Celebrate Romance–MC speech 2005
Good morning everyone, and welcome to Baltimore—the setting for the Orioles, the Inner Harbor, and some really neat Barry Levinson movies. This is one of those gems of smaller cities on the East Coast that tend not to be mentioned as often as New York, Boston, or DC. But as we’ll all discover over the next couple of days, Baltimore’s got lots of charms of its own.
And, in many ways, that’s what Celebrate Romance is like, too. It’s got a lot of charms, even if it isn’t the biggest or fanciest convention out there. Those of us who’ve been here before know that we’re in for two days of fun, conversation, and bonding. Those of us who’ve never been are about to embark on a wonderful ride!
Celebrating romance is something we need to do whenever and however we can. We know our genre, despite its inroads, still suffers from a stigma in the eyes of the general public and, heck, from most readers, too. For every moment of glory, like Eloisa James’ marvelous defense of romance in The New York Times editorial section this month, there’s a moment of gloom, when someone looks down their nose at you in the store as you purchase your month’s selections. Or perhaps, you’ve had experiences like me, where someone said, upon finding out that I read romance, “wow! I thought you were smart!” So finding opportunities like this one, where we share and rejoice unabashedly, are what we need to capitalize on whenever possible!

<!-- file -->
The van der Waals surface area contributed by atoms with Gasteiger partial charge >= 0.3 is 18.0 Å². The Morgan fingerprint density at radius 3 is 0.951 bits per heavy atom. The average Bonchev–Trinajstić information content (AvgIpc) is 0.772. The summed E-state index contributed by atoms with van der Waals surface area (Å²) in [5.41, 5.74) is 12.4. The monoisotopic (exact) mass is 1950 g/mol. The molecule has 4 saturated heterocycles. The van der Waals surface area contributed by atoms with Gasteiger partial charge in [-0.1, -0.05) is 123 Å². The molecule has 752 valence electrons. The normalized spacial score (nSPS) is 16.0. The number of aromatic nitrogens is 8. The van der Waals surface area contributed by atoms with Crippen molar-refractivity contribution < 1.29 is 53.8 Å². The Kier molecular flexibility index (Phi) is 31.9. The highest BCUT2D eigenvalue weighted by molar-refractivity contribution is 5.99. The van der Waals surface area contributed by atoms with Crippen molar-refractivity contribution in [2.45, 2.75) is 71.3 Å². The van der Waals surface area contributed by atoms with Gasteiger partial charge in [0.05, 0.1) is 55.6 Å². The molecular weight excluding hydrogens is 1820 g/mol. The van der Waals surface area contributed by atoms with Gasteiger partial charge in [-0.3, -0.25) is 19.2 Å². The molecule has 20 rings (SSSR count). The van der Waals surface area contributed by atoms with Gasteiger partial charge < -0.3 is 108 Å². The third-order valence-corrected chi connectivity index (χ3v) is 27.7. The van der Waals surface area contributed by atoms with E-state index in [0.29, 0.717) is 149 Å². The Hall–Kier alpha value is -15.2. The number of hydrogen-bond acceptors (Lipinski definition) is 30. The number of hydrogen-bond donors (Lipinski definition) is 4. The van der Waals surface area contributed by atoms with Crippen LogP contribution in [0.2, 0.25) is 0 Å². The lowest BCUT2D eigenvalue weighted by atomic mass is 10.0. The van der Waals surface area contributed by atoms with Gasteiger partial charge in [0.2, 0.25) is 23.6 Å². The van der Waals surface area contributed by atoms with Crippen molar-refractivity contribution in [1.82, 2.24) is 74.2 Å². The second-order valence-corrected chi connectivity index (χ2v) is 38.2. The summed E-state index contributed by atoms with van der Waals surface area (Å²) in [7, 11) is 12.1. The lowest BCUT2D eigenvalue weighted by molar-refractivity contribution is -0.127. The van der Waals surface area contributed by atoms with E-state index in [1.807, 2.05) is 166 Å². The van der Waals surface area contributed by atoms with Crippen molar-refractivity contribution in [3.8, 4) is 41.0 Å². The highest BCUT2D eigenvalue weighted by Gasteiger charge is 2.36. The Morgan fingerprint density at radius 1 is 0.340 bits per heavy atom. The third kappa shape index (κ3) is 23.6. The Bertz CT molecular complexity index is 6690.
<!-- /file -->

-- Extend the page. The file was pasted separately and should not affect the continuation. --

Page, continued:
Romance reading brings us joy, contentment, and a release from the everyday aspects of our lives. It lets us escape from our routine, or relieve the pressures of stressful lifestyles and jobs. For some of us, romance is an occasional thing, something we might pick up every once in a while as part of a larger reading habit. For some of us, romance is the core of what we choose to peruse, the heart of our reading experience. Some of us go through cycles, reading a lot of romance, then reading something else.
For me, the past year offered a challenge in romance: I went through my first major romance reading slump since I truly embraced the genre over ten years ago. For whatever reason, nothing appealed to me. I’d pick up a book to read, get through a chapter or two, then put it down and not pick it up again. And this was happening with all types of romances—historical, contemporary, series, you name it. About the only thing working for me were my absolute favorite, tried and true authors. Those, I could read. Otherwise, I was in a romance desert.